Flexible modelling of risk factors on the incidence of pneumonia in young children in South Africa using piece-wise exponential additive mixed modelling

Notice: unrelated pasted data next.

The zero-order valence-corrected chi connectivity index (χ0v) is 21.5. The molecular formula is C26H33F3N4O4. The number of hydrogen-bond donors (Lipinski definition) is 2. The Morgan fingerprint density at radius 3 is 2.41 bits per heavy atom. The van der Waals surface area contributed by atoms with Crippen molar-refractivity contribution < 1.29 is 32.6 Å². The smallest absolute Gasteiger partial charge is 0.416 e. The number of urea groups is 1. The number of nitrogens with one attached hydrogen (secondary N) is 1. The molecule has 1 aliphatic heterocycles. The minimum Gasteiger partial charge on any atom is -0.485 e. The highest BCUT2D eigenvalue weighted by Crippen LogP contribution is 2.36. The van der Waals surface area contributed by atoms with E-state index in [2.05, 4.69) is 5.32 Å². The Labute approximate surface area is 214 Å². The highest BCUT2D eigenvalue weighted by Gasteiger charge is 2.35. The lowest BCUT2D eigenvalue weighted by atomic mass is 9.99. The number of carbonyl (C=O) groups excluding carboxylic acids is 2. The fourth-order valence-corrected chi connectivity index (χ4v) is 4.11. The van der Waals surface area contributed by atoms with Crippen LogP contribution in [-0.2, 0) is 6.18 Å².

Introduction Recurrent episodes of pneumonia are frequently modeled using extensions of the Cox proportional hazards model with the underlying assumption of time-constant relative risks measured by the hazard ratio. We aim to relax this assumption in a study on the effect of factors on the evolution of pneumonia incidence over time based on data from a South African birth cohort study, the Drakenstein child health study. Methods We describe and apply two models: a time-constant and a time-varying relative effects model in a piece-wise exponential additive mixed model’s framework for recurrent events. A more complex model that fits in the same framework is applied to study the continuously measured seasonal effects. Results We find that several risk factors (male sex, preterm birth, low birthweight, lower socioeconomic status, lower maternal education and maternal cigarette smoking) have strong relative effects that are persistent across time. When time-varying effects are allowed in the model, HIV exposure status (HIV exposed & uninfected versus HIV unexposed) shows a strong relative effect for younger children, but this effect weakens as children grow older, with a null effect reached from about 15 months. Weight-for-length at birth shows a time increasing relative effect. We also find that children born in the summer have a much higher risk of pneumonia in the 3-to-8-month age period compared with children born in winter. Conclusion This work highlights the usefulness of flexible modelling tools in recurrent events models. It avoids stringent assumptions and allows estimation and visualization of absolute and relative risks over time of key factors associated with incidence of pneumonia in young children, providing new perspectives on the role of risk factors such HIV exposure.